BETWEEN A ROCK AND A HARD PLACE NMW: I went to Prague for a conference and we ate in restaurants all week. Luckily, my roommate was Czech, and with her help and the little mini-dictionary I had with me, I checked ingredients and got by, weighing and measuring in front of diplomats, NGO heads, and senators. But one time, we were out for an early dinner before a ballet at a famous theater. When the cooked veggies came, I measured and saw that there weren't enough, so I plopped some of my extras onto the plate. I ate a little, then got the bright idea to ask the waiter (more like sign to him) to heat it up. When he brought it back, gone were the extra veggies I had added; there appeared to be more meat on the plate than I remembered, and my messy pile had been rearranged to look ornamental. I was sure that he had just thrown out whatever was left and brought me a new order. I spent several tearful minutes talking to him, his manager, and the chef, stepping semi-discretely away from the main table. I begged him to admit that he threw out my food and demanded he return it to me (I saw him put it in foil to heat up, so I was sure it was still all together in some trash can). Ten minutes of shouting and crying later, I was getting nowhere. They kept insisting, in broken English, that they never threw out my food. I couldn't call anyone from my cell phone because it was out of battery; my calling card and list of European GSers were back at the hotel (we had just arrived a few hours before and I was jet-lagged and foggy), I was making a scene and my group members were tapping their watches because it was time to go. There was no time to go anywhere else to look for extra food. I had no idea how much I had left on the thrown-out plate, so I couldn't weigh out whatever I had left. I swallowed my doubts, ate what was on my plate, and told my sponsor later. Since I did it with a good heart, she didn't send me back to Day One, but I learned from that never to let my food leave my sight if I can't explain myself perfectly to the person I entrust with it, no matter how unpleasant it may be to eat cold meat and veggies.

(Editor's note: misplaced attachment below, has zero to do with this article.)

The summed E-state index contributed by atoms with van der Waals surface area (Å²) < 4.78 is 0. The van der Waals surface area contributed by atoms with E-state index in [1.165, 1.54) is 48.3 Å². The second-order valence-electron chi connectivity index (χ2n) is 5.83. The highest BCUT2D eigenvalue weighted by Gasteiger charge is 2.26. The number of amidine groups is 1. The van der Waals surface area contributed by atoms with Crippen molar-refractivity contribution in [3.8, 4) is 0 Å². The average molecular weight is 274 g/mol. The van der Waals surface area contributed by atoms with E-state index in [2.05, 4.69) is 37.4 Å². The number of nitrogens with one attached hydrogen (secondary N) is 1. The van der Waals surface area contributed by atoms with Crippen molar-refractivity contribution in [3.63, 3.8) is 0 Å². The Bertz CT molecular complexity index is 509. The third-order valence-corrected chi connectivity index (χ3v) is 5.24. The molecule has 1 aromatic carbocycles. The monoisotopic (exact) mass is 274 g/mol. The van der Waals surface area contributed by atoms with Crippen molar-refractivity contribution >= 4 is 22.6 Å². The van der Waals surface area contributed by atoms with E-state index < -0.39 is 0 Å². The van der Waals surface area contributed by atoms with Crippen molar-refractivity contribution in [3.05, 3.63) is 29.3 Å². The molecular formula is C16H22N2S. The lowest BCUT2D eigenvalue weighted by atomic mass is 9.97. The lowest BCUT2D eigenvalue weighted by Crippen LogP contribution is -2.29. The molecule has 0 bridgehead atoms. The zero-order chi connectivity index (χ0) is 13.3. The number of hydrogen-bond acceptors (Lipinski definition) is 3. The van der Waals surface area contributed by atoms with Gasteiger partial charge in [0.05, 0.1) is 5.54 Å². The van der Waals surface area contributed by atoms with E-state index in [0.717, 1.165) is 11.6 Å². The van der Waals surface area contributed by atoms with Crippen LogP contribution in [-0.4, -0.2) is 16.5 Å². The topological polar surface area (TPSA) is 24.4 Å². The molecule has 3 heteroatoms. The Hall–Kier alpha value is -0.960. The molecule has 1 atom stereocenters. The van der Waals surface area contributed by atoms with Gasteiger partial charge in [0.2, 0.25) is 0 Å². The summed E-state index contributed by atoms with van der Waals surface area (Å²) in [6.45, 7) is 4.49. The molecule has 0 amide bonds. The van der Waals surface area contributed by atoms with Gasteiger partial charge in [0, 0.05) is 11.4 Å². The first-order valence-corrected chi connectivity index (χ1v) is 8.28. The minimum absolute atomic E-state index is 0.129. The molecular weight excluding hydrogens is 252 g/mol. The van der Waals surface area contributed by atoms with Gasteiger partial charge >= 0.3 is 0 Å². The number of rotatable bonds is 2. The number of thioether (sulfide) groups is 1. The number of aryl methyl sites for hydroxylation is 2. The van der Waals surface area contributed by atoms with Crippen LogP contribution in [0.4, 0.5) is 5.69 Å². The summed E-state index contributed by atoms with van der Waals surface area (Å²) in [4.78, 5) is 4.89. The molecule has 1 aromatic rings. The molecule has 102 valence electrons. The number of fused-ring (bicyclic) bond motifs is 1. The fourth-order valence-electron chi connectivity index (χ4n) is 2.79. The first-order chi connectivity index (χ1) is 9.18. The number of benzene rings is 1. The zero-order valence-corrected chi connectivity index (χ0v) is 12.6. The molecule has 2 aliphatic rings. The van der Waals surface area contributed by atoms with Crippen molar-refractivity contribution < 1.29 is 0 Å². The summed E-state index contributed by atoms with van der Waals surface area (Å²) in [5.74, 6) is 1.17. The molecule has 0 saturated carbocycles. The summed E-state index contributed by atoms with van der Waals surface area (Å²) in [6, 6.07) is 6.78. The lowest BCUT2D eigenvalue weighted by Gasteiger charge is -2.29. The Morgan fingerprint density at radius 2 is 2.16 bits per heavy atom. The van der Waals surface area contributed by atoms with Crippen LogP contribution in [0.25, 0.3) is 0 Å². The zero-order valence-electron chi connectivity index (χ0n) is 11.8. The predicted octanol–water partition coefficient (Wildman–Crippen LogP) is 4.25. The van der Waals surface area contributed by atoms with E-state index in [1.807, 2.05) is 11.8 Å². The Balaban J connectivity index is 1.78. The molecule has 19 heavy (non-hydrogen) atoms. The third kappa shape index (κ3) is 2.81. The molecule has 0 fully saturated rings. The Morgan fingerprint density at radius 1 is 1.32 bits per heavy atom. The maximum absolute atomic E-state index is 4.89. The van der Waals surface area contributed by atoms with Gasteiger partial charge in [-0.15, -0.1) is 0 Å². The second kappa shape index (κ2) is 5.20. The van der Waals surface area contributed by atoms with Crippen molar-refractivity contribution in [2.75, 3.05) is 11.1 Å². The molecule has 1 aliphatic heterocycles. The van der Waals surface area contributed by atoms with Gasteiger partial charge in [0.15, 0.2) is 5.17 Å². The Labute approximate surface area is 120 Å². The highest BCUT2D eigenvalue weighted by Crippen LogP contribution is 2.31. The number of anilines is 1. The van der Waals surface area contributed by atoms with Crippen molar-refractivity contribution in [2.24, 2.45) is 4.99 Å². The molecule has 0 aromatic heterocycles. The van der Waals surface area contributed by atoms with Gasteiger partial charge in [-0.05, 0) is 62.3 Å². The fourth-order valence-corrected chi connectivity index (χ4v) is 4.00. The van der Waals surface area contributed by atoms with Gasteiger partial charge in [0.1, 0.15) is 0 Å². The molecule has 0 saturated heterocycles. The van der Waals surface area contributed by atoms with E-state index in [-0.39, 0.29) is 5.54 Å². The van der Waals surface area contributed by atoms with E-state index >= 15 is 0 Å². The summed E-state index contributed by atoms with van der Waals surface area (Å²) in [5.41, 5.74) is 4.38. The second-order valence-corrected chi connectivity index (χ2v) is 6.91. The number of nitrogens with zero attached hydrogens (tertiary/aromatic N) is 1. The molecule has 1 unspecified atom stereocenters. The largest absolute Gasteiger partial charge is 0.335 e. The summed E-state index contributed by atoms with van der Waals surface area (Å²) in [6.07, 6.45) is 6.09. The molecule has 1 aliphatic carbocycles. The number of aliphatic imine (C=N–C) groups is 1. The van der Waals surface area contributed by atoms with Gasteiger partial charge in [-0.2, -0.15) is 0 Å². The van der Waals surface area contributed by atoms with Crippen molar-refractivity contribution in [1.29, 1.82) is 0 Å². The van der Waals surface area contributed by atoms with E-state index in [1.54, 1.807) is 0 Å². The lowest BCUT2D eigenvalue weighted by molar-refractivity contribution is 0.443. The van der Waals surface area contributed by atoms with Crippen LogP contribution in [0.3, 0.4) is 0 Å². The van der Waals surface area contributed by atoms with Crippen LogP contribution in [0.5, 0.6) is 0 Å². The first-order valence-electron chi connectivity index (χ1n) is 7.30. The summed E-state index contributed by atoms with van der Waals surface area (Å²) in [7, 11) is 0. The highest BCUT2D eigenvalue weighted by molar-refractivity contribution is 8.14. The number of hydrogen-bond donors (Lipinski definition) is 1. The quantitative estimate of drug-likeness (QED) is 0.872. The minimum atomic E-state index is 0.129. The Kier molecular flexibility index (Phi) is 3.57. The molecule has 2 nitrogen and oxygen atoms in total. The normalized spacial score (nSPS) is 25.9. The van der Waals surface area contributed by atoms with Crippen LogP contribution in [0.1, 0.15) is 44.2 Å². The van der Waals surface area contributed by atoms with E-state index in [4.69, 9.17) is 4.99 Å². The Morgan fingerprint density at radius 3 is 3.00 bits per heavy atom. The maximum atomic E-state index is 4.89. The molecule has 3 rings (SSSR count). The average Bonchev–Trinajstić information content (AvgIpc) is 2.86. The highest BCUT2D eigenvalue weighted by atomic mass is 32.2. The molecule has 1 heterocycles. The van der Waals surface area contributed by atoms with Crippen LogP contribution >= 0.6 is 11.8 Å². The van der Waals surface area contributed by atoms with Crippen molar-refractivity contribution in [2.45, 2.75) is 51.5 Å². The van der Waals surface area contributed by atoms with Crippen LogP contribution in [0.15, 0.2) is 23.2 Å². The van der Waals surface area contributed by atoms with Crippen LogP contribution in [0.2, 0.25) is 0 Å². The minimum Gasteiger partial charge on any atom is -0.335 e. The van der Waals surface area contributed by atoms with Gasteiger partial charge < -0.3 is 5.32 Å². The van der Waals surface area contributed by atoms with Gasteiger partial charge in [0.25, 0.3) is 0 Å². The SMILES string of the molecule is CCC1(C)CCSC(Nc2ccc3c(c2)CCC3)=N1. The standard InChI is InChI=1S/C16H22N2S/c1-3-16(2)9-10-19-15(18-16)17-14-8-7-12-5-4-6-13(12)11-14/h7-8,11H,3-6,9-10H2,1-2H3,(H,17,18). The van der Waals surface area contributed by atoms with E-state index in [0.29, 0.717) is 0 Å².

IN-THE-MIDDLE- OF-NOWHERE NMW: When I signed up for a spring break service trip to Muchucuxcah, Mexico, they told me we'd be working in an impoverished Mayan village and Western amenities might be lacking. "How bad could it be?" I thought, "I'll find a way to stay abstinent." Turns out these people didn't have refrigerators, the closest supermarkets were in cities two hours to the north and south. I was told most of the people spoke only Mayan (they have started learning Spanish, which I know, only recently, to cope with the changing trade market). Phones, both mobile and regular, would not be a luxury I could expect. My leaders told us to pack light, but this was life or death. I knew my parents would have laughed their heads off at my desire to lug a suitcase full of all the cans, veggies, scales, and cups I would need. So I reached out to GSers near and far and made a two-page list of proteins, veggies, and fruits that would stay edible for a week. Two days before I left, I wheeled a large duffel bag to the bus station and hiked uphill to the nearest supermarket. I packed [and this writer said that she will reply to anyone asking me for her email address with the actual foods] and some 70 single-serving sizes of the vegetable substitute into Ziploc baggies (to flex for both cooked and raw in the worst case scenario) and an oil that is bacteriostatic, i.e., doesn't degrade or spoil. "What if I get sick and can't eat anything?" I asked my sponsor and she told me what I could bring for the worst-case scenario. And of course I took anti-diarrhea meds, Pepto-Bismol pills, and heavy-duty bug spray (combing the aisles for abstinent ones) ... the chances of getting good medical care were slim. As it turned out, I got quite lucky. Each student on the trip was assigned to a host family. Mine quickly got to know my needs; by the second day, they were making me an extra bowl of undressed salad. I schlepped my cans and packets each time and measured it all at the table. All the people were tolerant and accepting, and I was grateful to focus on getting to know them instead of explaining my weird habits. While others on the trip were dropping like flies from cuisine-related illnesses, I happily ate my canned goods and stayed healthy all week, shoveling, decorating, dancing, and relaxing. We even had a refrigerator in the main hut, so I could preserve my leftovers. But on the last day, my "healthier than thou" attitude got a reality check. The families, who had been cooking us vegetarian food all week for kashrut reasons, made a big farewell barbecue. They made me special plain grilled protein (truly free-range, the kind that runs around all over their fields) and grilled some vegetables that you could crack open and smell the sweet pulp for miles. I feasted, stayed out too late dancing and saying goodbye to everyone, and then spent all night packing instead of sleeping. In the morning, the guards found me passed out with no clue how I had gotten across the room. I thought I had fainted and had a concussion, but I seemed okay and we had to get on a plane. I somehow stuffed the rest of my belongings into my suitcase (including all the leftover raws) and made it into the van and plane. The whole flight, I held my stomach and ran between the bathroom and my seat, trying but failing to throw up. I used up all my emergency "GS foods for illness" (after resenting having to spend money on them because "I never get sick"), and when I landed, it was straight to the hospital. They pumped me with IVs and had me sleep all day, but at least I could finally phone my sponsor (!!) and stay abstinent. A lesson in preparedness and humility all around! TRUSTED-ANOTHER- GSER NMW: A friend of mine wavers between Cambridge GS and weighing and measuring with exception in OA. We were both GS abstinent this summer, but by the time she invited me to visit her a few months ago, she was back in OA. But she said she knew my needs and would take me out to a yummy GS lunch. I was ready for lunch at 1, but the buses ran late, so I called and asked her to wait for me. I got to her by 3, but she had to run a bunch of errands first, so I arrived at the restaurant ready to eat a horse at 4. She explained to the waitress what I needed, but it took many protests and not-okay plates being brought out before I started my long-awaited meal at 5. It wasn't so much the hunger that made this so hard as my anger at my friend and at myself for trusting another GSer so much that I didn't think to bring backup. I had been out to dozens of U.S. restaurants abstinently before and was always able to request steamed veggies, large salads, and basic proteins, but here in Israel, the meals are almost always served "the way they are" and people look at you like you have two heads if you ask for something as simple as putting the dressing on the side. So here, when I looked at a menu item with a lot of salad and a little cooked vegetable and asked the waitress to bring me the salad and a large pile of that same cooked vegetable on a different plate, she had to first get "special permission," then acted like it was a huge favor "just this once" to do it. Now, I always bring full backup everywhere; even if it sits heavy in my bag all night unused, at least I have the assurance that I will stay abstinent no matter what happens around me. RECENT-I-HATE- TECHOLOGY NMW: In almost two years of abstinence in CT, I used maybe two scales and was incredibly lucky that they were all long lasting. But a week after I got to Israel, two of my mechanical scales fell apart (including one really cute, small one that was a going-away present from a very dear GS friend; I never even got to use it!) and my digital scale got all wet one day and stopped working. Thankfully, my Israeli sponsor knew a GSer who sold discounted scales locally and got me a replacement. Two months later, that one broke, but the GSer she bought it from picked me up, drove me on his motorcycle (another first for me; only in abstinence!) to the repair shop, and when it turned out that it had been a counterfeit scale (of all things!) and they couldn't fix it, he apologized and bought me a replacement. A month later, I took my fancy replacement scale out in my backpack (against the advice of the repairman, I didn't put it in its box with Styrofoam support), and opened up my bag minutes before dinner to find that the pretty glass plate on top of the scale had popped off. I grabbed my remaining mechanical scale and it broke right there in my hands. I panicked for a few minutes, then called up a GSer who lives in my neighborhood (this busy lady just happened to be home and live 10 minutes away!). Even though she is not currently abstinent, she graciously invited me to come and borrow her extra scale, so, hungry and resentful as heck that I had to wait another half hour for food, I picked it up. But wait, that's not all . I used that scale for three days (a challenge, because it only weighs in grams and I'm not used to the exorbitantly high conversion rate people use here). My sponsor said to get my old one fixed stat, so as soon as I got a free moment, I schlepped to the repair place. "We'll get you a replacement in a week," he said ("What, you have none in stock?!" I almost cried). This was right after lunchtime, when I had noticed that the borrowed scale was wobbling. When I went to check it again, I almost cried in frustration when I saw how I could put food on it and the read-out would show one number, then slowly start ascending, gram by gram, without me adding a crumb. Dinner was coming and I had three broken scales in my possession, but not a single good one. I went to two or three stores GSers told me might have a good one. One just happened to have run out of stock that day; another only had ones that were ridiculously expensive. Thank HP for my sponsor, who calmed my panicked self down and told me I could eat cupped meals until I could find a scale. Now, I have had bad experiences with overflowing my cups and was scared to go back there, but at least this would keep me abstinent. But on a whim, thank HP, I thought to go to one last hardware store before they closed and they just happened to have an affordable, lovely, digital scale that measures in ounces! I bought it just in time to join my friends for dinner at a restaurant and had a delicious abstinent meal that night. ASSORTED NMWs: I have W & M'd out camping in pitch dark by bonfire (thank God for candles), had half my pre-weighed, pre-dressed raws stolen by someone's hungry puppy out in a park (walked home and reweighed), and eaten out on a date with a normie (called in advance to request an a la carte meal, then took that last 0.3 ounces of cooked veggies from his plate with his blessing). I have W&M'd on Shabbat in strictly religious households, where electricity is forbidden (I explained that I had to do it to save my life, and sometimes had to schlep to their homes ahead of Shabbat and pre-weigh all my food). I have dealt with countless nosy relatives, fellow compulsive eaters asking me a zillion questions and making fun of what I do, staring waitresses, and even screaming GSers from other lines who kept telling me my line "does things wrong" (does "keep your eyes on your own plate" mean nothing anymore?) and stayed abstinent. I had a sponsor who taught me that, when eating in public, you put your head down, say the Serenity Prayer, and don't put your head back up or talk to anyone until all your food is in order. I still do that today, and I'm working on perfecting a graceful way to say. "I don't talk about my food *with anyone but my sponsor* or *while I'm eating*" in a polite way. When you pack your commitment first, there's a way!